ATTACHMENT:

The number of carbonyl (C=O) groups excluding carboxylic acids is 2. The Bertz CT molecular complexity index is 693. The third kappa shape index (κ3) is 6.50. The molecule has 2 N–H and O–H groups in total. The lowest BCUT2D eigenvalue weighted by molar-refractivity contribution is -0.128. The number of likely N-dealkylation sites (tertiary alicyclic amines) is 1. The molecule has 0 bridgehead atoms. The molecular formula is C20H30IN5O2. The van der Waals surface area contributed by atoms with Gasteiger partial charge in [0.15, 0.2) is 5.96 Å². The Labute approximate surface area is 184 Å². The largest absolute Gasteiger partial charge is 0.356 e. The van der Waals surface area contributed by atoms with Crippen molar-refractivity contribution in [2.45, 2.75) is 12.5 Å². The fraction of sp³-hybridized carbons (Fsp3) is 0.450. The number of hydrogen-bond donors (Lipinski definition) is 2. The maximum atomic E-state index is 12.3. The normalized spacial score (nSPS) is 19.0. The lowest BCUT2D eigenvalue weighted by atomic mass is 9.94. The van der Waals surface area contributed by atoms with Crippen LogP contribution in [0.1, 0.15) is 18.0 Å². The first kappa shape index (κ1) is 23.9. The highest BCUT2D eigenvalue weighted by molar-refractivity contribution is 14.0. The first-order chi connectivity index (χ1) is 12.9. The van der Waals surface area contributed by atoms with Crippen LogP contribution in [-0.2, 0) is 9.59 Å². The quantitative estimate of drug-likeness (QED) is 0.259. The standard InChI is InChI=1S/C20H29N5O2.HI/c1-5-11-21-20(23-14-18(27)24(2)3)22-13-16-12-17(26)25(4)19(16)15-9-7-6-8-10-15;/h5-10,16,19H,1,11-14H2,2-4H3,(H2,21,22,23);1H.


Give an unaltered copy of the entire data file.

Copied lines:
The number of carbonyl (C=O) groups excluding carboxylic acids is 2. The Bertz CT molecular complexity index is 693. The third kappa shape index (κ3) is 6.50. The molecule has 2 N–H and O–H groups in total. The lowest BCUT2D eigenvalue weighted by molar-refractivity contribution is -0.128. The number of likely N-dealkylation sites (tertiary alicyclic amines) is 1. The molecule has 0 bridgehead atoms. The molecular formula is C20H30IN5O2. The van der Waals surface area contributed by atoms with Gasteiger partial charge in [0.15, 0.2) is 5.96 Å². The Labute approximate surface area is 184 Å². The largest absolute Gasteiger partial charge is 0.356 e. The van der Waals surface area contributed by atoms with Crippen molar-refractivity contribution in [2.45, 2.75) is 12.5 Å². The fraction of sp³-hybridized carbons (Fsp3) is 0.450. The number of hydrogen-bond donors (Lipinski definition) is 2. The maximum atomic E-state index is 12.3. The normalized spacial score (nSPS) is 19.0. The lowest BCUT2D eigenvalue weighted by atomic mass is 9.94. The van der Waals surface area contributed by atoms with Crippen LogP contribution in [0.1, 0.15) is 18.0 Å². The first kappa shape index (κ1) is 23.9. The highest BCUT2D eigenvalue weighted by molar-refractivity contribution is 14.0. The first-order chi connectivity index (χ1) is 12.9. The van der Waals surface area contributed by atoms with Crippen LogP contribution in [-0.2, 0) is 9.59 Å². The quantitative estimate of drug-likeness (QED) is 0.259. The standard InChI is InChI=1S/C20H29N5O2.HI/c1-5-11-21-20(23-14-18(27)24(2)3)22-13-16-12-17(26)25(4)19(16)15-9-7-6-8-10-15;/h5-10,16,19H,1,11-14H2,2-4H3,(H2,21,22,23);1H.